Abolish police agency? Smart council wouldn't

September 27, 2002|by BOB MAGINNIS

After spending more than 20 years serving McConnellsburg, Pa., both members of the borough's two-man police department decided they needed more pay and better benefits.

Neither makes more than $27,000, which is just a little bit more than they'd get if they started today as deputies at the Washington County Detention Center.

They formed a bargaining unit to press their case and the borough council responded by introducing an ordinance to eliminate the 72-year-old department. We agree with the residents who gathered Wednesday to protest: It's one of the dumbest ideas we've heard this year.

Anyone who has had any management training knows that employers who don't communicate well with their employees and address their concerns create the conditions in which union activity flourishes.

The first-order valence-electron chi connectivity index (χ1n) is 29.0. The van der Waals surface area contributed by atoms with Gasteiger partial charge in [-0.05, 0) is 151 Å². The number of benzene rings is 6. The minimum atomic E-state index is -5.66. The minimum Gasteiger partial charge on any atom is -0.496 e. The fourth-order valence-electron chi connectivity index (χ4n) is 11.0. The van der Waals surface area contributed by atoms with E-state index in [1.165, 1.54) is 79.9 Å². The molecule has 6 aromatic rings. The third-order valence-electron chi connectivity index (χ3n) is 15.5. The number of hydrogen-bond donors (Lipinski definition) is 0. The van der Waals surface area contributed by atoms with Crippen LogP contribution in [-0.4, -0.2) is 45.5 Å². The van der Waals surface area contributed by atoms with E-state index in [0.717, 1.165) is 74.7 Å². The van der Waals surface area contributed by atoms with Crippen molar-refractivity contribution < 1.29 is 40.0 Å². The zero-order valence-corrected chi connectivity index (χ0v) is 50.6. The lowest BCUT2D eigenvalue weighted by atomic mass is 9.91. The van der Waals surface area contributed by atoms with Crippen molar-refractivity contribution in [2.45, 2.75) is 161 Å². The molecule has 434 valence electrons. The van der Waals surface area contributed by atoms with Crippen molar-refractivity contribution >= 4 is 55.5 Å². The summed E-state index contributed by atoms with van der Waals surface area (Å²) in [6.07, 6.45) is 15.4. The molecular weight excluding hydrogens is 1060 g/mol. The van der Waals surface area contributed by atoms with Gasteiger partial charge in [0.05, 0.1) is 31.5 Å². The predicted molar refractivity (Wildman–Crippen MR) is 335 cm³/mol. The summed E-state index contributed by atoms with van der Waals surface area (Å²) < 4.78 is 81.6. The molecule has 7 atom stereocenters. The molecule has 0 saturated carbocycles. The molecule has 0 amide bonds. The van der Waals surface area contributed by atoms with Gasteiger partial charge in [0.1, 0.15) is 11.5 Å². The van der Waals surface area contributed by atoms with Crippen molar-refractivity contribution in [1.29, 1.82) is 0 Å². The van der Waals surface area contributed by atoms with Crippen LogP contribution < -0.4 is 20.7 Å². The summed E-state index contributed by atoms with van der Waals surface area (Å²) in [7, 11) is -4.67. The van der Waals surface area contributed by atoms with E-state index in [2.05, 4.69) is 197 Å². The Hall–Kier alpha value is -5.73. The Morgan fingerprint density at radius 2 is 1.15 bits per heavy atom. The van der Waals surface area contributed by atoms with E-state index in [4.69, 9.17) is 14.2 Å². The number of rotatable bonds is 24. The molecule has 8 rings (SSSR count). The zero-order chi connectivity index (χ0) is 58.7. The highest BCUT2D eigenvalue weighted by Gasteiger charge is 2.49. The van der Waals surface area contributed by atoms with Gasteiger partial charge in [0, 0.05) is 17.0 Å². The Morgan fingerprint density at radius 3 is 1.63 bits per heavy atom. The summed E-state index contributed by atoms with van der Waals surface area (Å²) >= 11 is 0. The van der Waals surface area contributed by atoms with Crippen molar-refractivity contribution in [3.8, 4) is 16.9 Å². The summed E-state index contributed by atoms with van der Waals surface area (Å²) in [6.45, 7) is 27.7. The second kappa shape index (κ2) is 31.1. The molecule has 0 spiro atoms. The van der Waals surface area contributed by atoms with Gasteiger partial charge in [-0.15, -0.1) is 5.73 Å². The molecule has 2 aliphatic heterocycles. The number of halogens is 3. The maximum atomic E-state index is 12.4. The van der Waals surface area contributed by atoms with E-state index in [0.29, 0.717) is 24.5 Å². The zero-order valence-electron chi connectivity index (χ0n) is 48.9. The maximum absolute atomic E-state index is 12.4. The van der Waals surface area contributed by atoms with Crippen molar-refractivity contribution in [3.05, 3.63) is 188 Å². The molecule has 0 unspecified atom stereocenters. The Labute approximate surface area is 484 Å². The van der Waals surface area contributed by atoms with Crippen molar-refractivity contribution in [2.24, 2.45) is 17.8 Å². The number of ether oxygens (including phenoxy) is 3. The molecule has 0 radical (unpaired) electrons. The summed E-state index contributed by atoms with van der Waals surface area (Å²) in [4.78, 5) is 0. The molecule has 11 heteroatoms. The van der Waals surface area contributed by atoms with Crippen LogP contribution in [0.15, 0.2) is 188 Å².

In this case, the borough council is being unrealistic about police salaries. The aforementioned detention center deputies start at $25,713 and work set shifts. The borough police cover the town from 7 a.m. to 11 p.m. five days per week and are on call at other times for emergencies. The means the borough gets a lot of bang for not a lot of bucks.

Without its own department, the borough will have to depend on Pennsylvania State Police troopers for law enforcement. Those troopers won't patrol McConnellsburg exclusively, and when there's an emergency elsewhere, that's where they'll go, leaving the borough uncovered.

They certainly won't do parking meter enforcement, which means that retailers in town will lose spaces for customers, which is why one reason why 66 business owners have signed a petition opposing the move.

If the council disbands the department, the borough will not only lose two officers who are experienced in police work, but two men who know the citizens - who belongs, who doesn't, and who's likely to cause problems.

Providing for public safety is a basic function of government. We recommend that borough council members sharpen their pencils and find a way to give the town's officers a decent wage.

The Herald-Mail Articles